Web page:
President Uhuru Kenyatta and a team of technocrats have reduced the number of short-listed principal secretaries from 66 to 23.
Mr Kenyatta and Deputy President William Ruto settled on 23 names as in the new structure of government continued to take shape following the swearing-in of Cabinet Secretaries at State House, Nairobi, last week.
The short-listing took place even as the Consumer Federation of Kenya (Cofek) Tuesday moved to court to stop the appointment of the principal secretaries. The organisation is accusing the Public Service Commission (PSC) of ignoring public participation during the interviews.
The PSC presented a list of 66 nominees to President Kenyatta for formal appointment on Friday evening.
According to a source privy to the three day meeting that took place at Sagana State Lodge, the 23 short-listed candidates represent regional and gender balance. They were also selected based on their professional background, merit and experience.
“The 23 nominees have all it takes to be appointed in that capacity according to the team,” the source said. “Any time from now the President will forward the names of those he has chosen to Parliament (for vetting)”.
So far, the list has eight women and 15 men. Further consultation is still taking place before their names can be forwarded for vetting ahead of formal appointment.
“The appointments have to be fast-tracked because the President feels they have lost a lot of time on appointments while they have a duty to Kenyans,” the source said.
The Sagana meeting also revisited the question of the two Cabinet slots that are yet to be filled, with former Justice Minister Eugene Wamalwa being fronted to take up the Ministry of Labour.
However, a decision had not been reached on who would take over at Ministry of Interior and National Government Coordination.
Mr Kenyatta is expected to name the two remaining Cabinet Secretaries Wednesday as well as key departments in all the 18 ministries.
Once the President has forwarded the names of the principal secretaries to Parliament, he will proceed to nominate ambassadors.
A major reshuffle is looming in Kenyan embassies across the globe once the Principal Secretaries have been announced and new envoys appointed in a few weeks.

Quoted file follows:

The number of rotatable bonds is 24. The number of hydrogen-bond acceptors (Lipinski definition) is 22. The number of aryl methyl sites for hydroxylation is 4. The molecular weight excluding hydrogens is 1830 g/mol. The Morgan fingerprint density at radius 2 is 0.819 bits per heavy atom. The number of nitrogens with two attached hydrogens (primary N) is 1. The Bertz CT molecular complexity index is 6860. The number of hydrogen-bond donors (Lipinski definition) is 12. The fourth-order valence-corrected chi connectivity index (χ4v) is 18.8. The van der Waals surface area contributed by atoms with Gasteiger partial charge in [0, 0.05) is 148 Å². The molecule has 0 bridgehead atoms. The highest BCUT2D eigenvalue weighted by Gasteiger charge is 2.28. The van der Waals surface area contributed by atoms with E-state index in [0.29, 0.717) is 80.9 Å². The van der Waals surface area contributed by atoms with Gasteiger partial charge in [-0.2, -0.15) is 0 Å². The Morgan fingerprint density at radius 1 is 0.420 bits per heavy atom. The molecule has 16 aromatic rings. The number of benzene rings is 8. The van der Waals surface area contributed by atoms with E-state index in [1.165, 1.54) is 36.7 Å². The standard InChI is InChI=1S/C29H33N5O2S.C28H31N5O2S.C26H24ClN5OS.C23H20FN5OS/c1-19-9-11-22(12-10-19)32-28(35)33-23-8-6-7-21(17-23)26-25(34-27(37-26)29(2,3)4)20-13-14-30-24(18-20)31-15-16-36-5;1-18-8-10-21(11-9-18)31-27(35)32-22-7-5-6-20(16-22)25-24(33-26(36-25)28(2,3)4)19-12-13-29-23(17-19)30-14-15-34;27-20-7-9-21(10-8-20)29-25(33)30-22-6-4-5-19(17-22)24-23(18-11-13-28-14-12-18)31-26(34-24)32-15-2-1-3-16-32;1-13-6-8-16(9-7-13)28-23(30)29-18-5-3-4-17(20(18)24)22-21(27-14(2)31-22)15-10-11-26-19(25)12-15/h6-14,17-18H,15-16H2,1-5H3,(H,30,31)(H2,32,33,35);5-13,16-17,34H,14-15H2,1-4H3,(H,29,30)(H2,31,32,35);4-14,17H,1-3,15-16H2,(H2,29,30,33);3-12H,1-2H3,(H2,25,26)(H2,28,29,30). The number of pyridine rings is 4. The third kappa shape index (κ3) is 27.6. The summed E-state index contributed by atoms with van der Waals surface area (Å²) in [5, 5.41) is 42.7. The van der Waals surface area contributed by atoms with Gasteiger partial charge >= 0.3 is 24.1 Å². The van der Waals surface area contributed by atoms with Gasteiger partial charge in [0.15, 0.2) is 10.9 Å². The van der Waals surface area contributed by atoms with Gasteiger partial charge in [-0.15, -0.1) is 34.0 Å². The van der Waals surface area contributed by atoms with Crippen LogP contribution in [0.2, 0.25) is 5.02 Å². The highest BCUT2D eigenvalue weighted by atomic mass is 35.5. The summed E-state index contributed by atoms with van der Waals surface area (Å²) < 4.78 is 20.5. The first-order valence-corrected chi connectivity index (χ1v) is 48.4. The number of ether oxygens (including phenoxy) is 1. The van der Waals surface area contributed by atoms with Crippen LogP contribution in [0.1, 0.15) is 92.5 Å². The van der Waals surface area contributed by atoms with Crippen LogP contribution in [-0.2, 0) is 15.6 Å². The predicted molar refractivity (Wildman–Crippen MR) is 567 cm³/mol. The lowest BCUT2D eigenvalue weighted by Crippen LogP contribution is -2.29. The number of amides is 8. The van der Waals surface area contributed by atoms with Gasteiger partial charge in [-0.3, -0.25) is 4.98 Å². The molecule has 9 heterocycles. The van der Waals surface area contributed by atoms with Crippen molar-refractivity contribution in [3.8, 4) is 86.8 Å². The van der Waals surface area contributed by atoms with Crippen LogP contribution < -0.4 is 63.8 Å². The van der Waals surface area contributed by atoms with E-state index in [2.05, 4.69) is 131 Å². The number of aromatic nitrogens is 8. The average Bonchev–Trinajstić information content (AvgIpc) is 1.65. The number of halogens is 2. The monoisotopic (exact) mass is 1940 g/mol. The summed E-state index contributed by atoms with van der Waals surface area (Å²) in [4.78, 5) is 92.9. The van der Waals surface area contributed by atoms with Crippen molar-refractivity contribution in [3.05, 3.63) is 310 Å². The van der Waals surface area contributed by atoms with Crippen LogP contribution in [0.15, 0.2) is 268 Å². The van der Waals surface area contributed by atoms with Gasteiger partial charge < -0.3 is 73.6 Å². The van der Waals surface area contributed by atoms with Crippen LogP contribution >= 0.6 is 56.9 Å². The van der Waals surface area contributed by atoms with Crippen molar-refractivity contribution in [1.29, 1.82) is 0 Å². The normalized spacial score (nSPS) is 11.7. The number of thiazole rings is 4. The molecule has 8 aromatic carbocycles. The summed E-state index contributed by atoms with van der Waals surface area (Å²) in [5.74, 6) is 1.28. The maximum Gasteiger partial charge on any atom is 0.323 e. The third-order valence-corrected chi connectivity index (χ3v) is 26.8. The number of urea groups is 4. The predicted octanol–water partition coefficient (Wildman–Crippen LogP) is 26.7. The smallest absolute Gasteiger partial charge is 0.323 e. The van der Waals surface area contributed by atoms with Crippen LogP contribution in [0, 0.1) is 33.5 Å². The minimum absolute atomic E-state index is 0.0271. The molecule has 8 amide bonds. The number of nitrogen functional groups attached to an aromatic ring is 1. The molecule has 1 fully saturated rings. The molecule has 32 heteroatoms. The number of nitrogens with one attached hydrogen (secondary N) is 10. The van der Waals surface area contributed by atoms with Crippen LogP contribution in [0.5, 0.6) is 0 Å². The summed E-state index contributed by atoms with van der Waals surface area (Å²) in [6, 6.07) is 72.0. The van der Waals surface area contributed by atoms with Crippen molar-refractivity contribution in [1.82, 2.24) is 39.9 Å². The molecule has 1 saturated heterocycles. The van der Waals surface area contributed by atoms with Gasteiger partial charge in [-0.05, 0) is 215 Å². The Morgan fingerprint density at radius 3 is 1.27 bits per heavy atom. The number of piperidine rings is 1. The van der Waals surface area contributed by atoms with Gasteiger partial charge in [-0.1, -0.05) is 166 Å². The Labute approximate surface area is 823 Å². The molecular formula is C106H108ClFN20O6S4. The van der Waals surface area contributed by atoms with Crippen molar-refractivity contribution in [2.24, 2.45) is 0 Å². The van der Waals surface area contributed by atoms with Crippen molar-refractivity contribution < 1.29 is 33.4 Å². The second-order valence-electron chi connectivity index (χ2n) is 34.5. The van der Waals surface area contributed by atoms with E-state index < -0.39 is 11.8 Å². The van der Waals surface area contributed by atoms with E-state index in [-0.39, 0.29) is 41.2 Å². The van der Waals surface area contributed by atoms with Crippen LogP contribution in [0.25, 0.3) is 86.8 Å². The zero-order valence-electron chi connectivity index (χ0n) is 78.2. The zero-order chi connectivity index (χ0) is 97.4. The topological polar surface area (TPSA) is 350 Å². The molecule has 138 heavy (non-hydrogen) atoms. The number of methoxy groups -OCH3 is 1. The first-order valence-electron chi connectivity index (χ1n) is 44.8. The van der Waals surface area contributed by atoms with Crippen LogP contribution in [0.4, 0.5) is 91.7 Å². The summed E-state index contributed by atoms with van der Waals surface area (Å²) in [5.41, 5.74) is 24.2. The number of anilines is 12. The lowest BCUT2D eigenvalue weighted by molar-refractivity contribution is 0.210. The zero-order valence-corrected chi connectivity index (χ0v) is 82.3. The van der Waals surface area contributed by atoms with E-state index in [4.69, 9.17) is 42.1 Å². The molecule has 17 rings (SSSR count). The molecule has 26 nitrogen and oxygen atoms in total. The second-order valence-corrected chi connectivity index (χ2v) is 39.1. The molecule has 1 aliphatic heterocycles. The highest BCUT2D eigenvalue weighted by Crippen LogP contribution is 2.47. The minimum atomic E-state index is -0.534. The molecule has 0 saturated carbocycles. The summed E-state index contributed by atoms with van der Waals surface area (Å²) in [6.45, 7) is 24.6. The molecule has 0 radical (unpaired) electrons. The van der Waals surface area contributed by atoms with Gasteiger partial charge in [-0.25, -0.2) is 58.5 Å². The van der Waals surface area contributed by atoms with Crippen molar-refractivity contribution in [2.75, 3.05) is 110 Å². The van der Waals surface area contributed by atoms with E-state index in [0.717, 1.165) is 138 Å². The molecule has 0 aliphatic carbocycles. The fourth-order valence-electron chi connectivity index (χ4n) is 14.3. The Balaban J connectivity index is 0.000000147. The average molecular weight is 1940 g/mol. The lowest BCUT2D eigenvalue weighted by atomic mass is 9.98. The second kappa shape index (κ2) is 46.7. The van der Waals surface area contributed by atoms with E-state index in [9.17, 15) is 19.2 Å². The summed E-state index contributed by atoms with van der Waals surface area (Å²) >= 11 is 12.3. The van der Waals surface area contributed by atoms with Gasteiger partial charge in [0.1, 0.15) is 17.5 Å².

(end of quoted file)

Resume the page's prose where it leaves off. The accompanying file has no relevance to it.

The envoys to be appointed will also have to go through PSC and Parliament for vetting in line with constitutional requirements.
“There will definitely be a reshuffle of envoys since some of them represented different interests and this may sabotage relations. The President also wants individuals with the country’s interest at heart to represent it,” a source said.
Finalised the process
Early this month, PSC chairperson Margaret Kobia said the commission finalised the process of interviewing 155 candidates for the position of principal secretaries on Friday.
“The commission is cleaning up the list. We will work until late and present the list of 66 nominees to President Uhuru Kenyatta for formal appointment,” she said.
Prof Kobia said the commission had considered information from the public and other institutions on the candidates before conducting the interviews.
While short-listing the candidates, it also took into consideration merit, ethnic diversity, gender, people with disabilities and the marginalised. The list of 66 contained 22 women in line with the one-third gender rule.
Among those interviewed were 63 women and nine people with disabilities.
The PSC conducted the interviews from April 29 to May 10.
Prof Kobia said the nominees had also indicated the ministries that they would prefer to work in.